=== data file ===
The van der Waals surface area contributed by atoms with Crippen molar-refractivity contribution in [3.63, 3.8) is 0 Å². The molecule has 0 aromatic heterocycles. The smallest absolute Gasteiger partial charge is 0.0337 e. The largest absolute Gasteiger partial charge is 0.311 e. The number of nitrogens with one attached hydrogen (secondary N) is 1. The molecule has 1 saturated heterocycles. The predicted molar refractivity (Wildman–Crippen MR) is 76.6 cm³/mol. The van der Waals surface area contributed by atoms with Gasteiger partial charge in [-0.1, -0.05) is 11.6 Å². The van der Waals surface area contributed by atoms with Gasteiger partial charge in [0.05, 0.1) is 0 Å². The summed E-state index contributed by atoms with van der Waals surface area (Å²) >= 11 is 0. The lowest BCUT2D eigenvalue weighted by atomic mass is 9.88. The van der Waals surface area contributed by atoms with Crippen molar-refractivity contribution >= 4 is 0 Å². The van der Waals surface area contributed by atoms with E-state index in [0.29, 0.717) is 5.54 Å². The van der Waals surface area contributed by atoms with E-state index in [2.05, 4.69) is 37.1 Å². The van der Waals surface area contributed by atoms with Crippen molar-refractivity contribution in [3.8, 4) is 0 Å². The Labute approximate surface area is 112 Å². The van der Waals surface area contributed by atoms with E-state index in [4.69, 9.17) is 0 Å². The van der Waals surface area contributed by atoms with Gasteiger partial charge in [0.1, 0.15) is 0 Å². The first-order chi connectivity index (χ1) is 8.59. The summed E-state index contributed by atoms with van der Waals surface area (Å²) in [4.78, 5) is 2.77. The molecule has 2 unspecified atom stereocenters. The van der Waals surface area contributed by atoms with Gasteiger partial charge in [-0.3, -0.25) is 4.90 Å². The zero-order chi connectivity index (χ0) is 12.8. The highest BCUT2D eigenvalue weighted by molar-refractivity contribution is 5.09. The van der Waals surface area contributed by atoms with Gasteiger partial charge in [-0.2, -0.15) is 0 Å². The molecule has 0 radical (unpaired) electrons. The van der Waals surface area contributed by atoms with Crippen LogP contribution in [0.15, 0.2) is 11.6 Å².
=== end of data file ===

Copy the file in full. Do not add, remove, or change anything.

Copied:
The van der Waals surface area contributed by atoms with Crippen molar-refractivity contribution in [3.63, 3.8) is 0 Å². The molecule has 0 aromatic heterocycles. The smallest absolute Gasteiger partial charge is 0.0337 e. The largest absolute Gasteiger partial charge is 0.311 e. The number of nitrogens with one attached hydrogen (secondary N) is 1. The molecule has 1 saturated heterocycles. The predicted molar refractivity (Wildman–Crippen MR) is 76.6 cm³/mol. The van der Waals surface area contributed by atoms with Gasteiger partial charge in [-0.1, -0.05) is 11.6 Å². The van der Waals surface area contributed by atoms with Gasteiger partial charge in [0.05, 0.1) is 0 Å². The summed E-state index contributed by atoms with van der Waals surface area (Å²) >= 11 is 0. The lowest BCUT2D eigenvalue weighted by atomic mass is 9.88. The van der Waals surface area contributed by atoms with Crippen molar-refractivity contribution >= 4 is 0 Å². The van der Waals surface area contributed by atoms with E-state index in [0.29, 0.717) is 5.54 Å². The van der Waals surface area contributed by atoms with E-state index in [2.05, 4.69) is 37.1 Å². The van der Waals surface area contributed by atoms with Crippen molar-refractivity contribution in [3.8, 4) is 0 Å². The Labute approximate surface area is 112 Å². The van der Waals surface area contributed by atoms with E-state index in [4.69, 9.17) is 0 Å². The van der Waals surface area contributed by atoms with Gasteiger partial charge in [0.1, 0.15) is 0 Å². The first-order chi connectivity index (χ1) is 8.59. The summed E-state index contributed by atoms with van der Waals surface area (Å²) in [4.78, 5) is 2.77. The molecule has 2 unspecified atom stereocenters. The van der Waals surface area contributed by atoms with Gasteiger partial charge in [-0.3, -0.25) is 4.90 Å². The zero-order chi connectivity index (χ0) is 12.8. The highest BCUT2D eigenvalue weighted by molar-refractivity contribution is 5.09. The van der Waals surface area contributed by atoms with Gasteiger partial charge in [-0.2, -0.15) is 0 Å². The molecule has 0 radical (unpaired) electrons. The van der Waals surface area contributed by atoms with Crippen LogP contribution in [0.15, 0.2) is 11.6 Å².